What was interesting is that in an evolutionary sense, we have learned to eat and enjoy sugar since plants were on the earth. There is not one plant that contains sugar that is poisonous. Therefore eating a plant with sugar was considered safe. Now we have taken it too far. We are eating way too much sugar in blatant treats like candy, cakes and ice cream, but also drinking sugar in soda pop, sports drinks, and even fruit juice.
Sugar is often a hidden ingredient in foods that don’t even taste sweet. Many processed foods are made with high fructose corn syrup, which has little to do with corn. So the bottom-line. If you want to eat the perfect diet, seriously cut down on sugar. The recommendation for men is no more than 150 grams of sugar and for woman no more than 100 grams per day.
Eat your sugar naturally in fruit and real food that does not come out of a box or package. Fruit has natural sugar, satisfying our need for something sweet, but it also adds vitamins and fiber.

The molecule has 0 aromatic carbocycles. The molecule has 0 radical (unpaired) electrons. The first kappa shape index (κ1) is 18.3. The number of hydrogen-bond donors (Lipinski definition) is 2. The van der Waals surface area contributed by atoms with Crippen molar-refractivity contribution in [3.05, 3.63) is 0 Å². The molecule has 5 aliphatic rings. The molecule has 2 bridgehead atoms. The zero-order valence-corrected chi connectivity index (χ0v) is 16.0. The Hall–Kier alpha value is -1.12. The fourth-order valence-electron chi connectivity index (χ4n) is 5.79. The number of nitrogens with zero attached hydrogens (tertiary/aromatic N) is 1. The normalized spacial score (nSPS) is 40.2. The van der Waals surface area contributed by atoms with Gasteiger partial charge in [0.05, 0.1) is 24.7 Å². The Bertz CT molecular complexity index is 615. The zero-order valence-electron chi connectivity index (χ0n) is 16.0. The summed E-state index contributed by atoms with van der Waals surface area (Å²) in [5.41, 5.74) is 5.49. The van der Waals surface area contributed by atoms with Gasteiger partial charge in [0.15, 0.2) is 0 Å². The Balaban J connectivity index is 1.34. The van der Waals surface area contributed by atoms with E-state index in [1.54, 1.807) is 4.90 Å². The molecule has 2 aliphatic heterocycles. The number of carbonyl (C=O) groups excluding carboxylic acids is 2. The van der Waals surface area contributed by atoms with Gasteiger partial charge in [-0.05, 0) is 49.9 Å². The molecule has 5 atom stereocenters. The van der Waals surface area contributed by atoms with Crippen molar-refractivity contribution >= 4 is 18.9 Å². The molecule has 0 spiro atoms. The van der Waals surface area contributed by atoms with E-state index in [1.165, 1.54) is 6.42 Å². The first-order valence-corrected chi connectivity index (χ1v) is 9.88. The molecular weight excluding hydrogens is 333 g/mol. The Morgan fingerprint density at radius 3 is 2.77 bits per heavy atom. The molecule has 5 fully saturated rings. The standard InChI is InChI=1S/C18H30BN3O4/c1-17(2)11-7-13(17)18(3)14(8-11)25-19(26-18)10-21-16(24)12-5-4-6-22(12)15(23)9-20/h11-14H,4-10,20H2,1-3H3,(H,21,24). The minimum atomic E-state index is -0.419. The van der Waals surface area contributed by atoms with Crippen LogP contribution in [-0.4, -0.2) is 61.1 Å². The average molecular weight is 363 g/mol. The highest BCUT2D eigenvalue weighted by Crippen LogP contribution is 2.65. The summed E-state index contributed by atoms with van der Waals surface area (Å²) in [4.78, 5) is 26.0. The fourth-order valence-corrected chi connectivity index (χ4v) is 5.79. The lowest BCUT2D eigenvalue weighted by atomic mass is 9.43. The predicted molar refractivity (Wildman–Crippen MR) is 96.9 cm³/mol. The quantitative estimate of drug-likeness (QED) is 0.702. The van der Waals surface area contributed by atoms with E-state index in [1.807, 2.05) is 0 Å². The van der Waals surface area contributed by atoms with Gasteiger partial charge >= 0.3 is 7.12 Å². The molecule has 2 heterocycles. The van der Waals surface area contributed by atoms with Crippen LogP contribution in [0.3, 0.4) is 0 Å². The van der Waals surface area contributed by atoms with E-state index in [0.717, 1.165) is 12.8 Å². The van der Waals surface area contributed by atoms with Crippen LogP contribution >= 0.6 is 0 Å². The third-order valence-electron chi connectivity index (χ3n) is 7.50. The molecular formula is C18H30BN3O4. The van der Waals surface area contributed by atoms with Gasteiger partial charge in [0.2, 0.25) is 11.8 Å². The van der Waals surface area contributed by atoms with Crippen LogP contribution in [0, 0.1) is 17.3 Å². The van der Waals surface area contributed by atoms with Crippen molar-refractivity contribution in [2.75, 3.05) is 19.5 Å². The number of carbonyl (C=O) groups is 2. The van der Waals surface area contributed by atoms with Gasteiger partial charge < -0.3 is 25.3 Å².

Avoid white breads, sweetened yogurts, sweetened cereals and the obvious gooey desserts.
When you are buying breakfast cereals make sure they have less than 5 grams of sugar and lots of fiber and protein.
Avoid Soft drinks, sports drinks and fruit juices with added sugars.
Drink more water and eat more fresh foods.
In the end, you know I am the Middle Way so although I pretty much follow my own recommendations, I will occasionally have my cake and eat it too!
4 Reasons to Eat Watermelon – Dr. Weil’s Weekend Tip.
I love watermelon, if it’s ripe and good. Watermelon is full of vitamins, gives us added fluid in our diet, is low in calories, and rich in antioxidants.
The way I pick a watermelon is to pick it up and pat it firmly with a cupped hand. The sound tells you it is ripe and ready to eat. If you hit it and there is not much of a sound, it is probably not ready to eat. I am not sure how much watermelon actually ripens once it is picked from the plant.
Once you pick a good one, enjoy! Watermelon has some great health benefits, not to mention it is so refreshing and good in the summer.